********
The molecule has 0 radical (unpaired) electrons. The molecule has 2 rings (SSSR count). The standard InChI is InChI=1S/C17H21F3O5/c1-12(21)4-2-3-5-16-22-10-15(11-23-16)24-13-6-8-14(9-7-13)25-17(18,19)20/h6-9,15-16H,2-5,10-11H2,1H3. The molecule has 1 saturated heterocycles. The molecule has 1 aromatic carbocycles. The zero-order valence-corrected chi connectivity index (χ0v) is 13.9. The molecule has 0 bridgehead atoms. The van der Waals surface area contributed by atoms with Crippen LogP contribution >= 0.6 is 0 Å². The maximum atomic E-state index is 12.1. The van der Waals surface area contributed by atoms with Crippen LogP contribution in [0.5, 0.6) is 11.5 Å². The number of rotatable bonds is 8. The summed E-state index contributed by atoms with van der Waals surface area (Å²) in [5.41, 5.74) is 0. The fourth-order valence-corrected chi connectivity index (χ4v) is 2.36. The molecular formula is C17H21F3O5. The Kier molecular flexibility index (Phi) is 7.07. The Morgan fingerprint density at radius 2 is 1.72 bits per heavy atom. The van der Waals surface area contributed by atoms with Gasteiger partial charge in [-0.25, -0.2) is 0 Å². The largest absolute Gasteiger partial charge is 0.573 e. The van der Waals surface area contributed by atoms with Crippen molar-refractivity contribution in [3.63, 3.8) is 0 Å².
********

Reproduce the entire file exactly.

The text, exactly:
The molecule has 0 radical (unpaired) electrons. The molecule has 2 rings (SSSR count). The standard InChI is InChI=1S/C17H21F3O5/c1-12(21)4-2-3-5-16-22-10-15(11-23-16)24-13-6-8-14(9-7-13)25-17(18,19)20/h6-9,15-16H,2-5,10-11H2,1H3. The molecule has 1 saturated heterocycles. The molecule has 1 aromatic carbocycles. The zero-order valence-corrected chi connectivity index (χ0v) is 13.9. The molecule has 0 bridgehead atoms. The van der Waals surface area contributed by atoms with Crippen LogP contribution >= 0.6 is 0 Å². The maximum atomic E-state index is 12.1. The van der Waals surface area contributed by atoms with Crippen LogP contribution in [0.5, 0.6) is 11.5 Å². The number of rotatable bonds is 8. The summed E-state index contributed by atoms with van der Waals surface area (Å²) in [5.41, 5.74) is 0. The fourth-order valence-corrected chi connectivity index (χ4v) is 2.36. The molecular formula is C17H21F3O5. The Kier molecular flexibility index (Phi) is 7.07. The Morgan fingerprint density at radius 2 is 1.72 bits per heavy atom. The van der Waals surface area contributed by atoms with Gasteiger partial charge in [-0.25, -0.2) is 0 Å². The largest absolute Gasteiger partial charge is 0.573 e. The van der Waals surface area contributed by atoms with Crippen molar-refractivity contribution in [3.63, 3.8) is 0 Å².